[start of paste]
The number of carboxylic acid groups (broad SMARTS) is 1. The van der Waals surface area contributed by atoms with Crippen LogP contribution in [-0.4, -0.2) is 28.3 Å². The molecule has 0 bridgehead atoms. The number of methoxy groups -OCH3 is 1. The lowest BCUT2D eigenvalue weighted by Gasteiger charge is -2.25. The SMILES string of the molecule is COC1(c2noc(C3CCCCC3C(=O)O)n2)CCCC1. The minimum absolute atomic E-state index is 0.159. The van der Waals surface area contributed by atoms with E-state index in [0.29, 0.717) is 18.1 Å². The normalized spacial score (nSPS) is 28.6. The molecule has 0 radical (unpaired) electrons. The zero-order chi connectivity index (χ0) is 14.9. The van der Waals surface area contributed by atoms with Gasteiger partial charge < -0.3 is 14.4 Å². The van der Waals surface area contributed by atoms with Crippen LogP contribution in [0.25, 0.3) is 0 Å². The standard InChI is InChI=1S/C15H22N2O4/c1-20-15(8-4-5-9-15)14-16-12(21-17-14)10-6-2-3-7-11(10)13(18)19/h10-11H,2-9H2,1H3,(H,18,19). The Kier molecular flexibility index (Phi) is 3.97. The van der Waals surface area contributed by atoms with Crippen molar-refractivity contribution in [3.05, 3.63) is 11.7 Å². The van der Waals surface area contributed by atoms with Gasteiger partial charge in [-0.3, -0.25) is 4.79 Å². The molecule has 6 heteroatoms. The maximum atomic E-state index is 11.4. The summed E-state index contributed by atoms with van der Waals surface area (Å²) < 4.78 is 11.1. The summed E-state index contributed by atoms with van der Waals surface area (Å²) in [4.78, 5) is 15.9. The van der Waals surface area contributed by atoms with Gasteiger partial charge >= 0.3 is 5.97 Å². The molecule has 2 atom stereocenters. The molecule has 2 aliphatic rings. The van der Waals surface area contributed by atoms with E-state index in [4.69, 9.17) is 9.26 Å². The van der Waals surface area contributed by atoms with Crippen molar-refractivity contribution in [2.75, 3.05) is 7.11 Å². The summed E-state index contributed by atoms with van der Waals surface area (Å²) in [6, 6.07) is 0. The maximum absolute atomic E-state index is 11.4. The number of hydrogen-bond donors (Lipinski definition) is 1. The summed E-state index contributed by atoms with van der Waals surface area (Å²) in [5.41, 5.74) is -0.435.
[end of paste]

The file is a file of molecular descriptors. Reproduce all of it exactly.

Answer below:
The number of carboxylic acid groups (broad SMARTS) is 1. The van der Waals surface area contributed by atoms with Crippen LogP contribution in [-0.4, -0.2) is 28.3 Å². The molecule has 0 bridgehead atoms. The number of methoxy groups -OCH3 is 1. The lowest BCUT2D eigenvalue weighted by Gasteiger charge is -2.25. The SMILES string of the molecule is COC1(c2noc(C3CCCCC3C(=O)O)n2)CCCC1. The minimum absolute atomic E-state index is 0.159. The van der Waals surface area contributed by atoms with E-state index in [0.29, 0.717) is 18.1 Å². The normalized spacial score (nSPS) is 28.6. The molecule has 0 radical (unpaired) electrons. The zero-order chi connectivity index (χ0) is 14.9. The van der Waals surface area contributed by atoms with Gasteiger partial charge < -0.3 is 14.4 Å². The van der Waals surface area contributed by atoms with Crippen LogP contribution in [0.25, 0.3) is 0 Å². The standard InChI is InChI=1S/C15H22N2O4/c1-20-15(8-4-5-9-15)14-16-12(21-17-14)10-6-2-3-7-11(10)13(18)19/h10-11H,2-9H2,1H3,(H,18,19). The Kier molecular flexibility index (Phi) is 3.97. The van der Waals surface area contributed by atoms with Crippen molar-refractivity contribution in [3.05, 3.63) is 11.7 Å². The van der Waals surface area contributed by atoms with Gasteiger partial charge in [-0.3, -0.25) is 4.79 Å². The molecule has 6 heteroatoms. The maximum atomic E-state index is 11.4. The summed E-state index contributed by atoms with van der Waals surface area (Å²) < 4.78 is 11.1. The summed E-state index contributed by atoms with van der Waals surface area (Å²) in [4.78, 5) is 15.9. The van der Waals surface area contributed by atoms with Gasteiger partial charge >= 0.3 is 5.97 Å². The molecule has 2 atom stereocenters. The molecule has 2 aliphatic rings. The van der Waals surface area contributed by atoms with E-state index in [4.69, 9.17) is 9.26 Å². The van der Waals surface area contributed by atoms with Crippen molar-refractivity contribution in [2.75, 3.05) is 7.11 Å². The summed E-state index contributed by atoms with van der Waals surface area (Å²) in [6, 6.07) is 0. The maximum absolute atomic E-state index is 11.4. The number of hydrogen-bond donors (Lipinski definition) is 1. The summed E-state index contributed by atoms with van der Waals surface area (Å²) in [5.41, 5.74) is -0.435.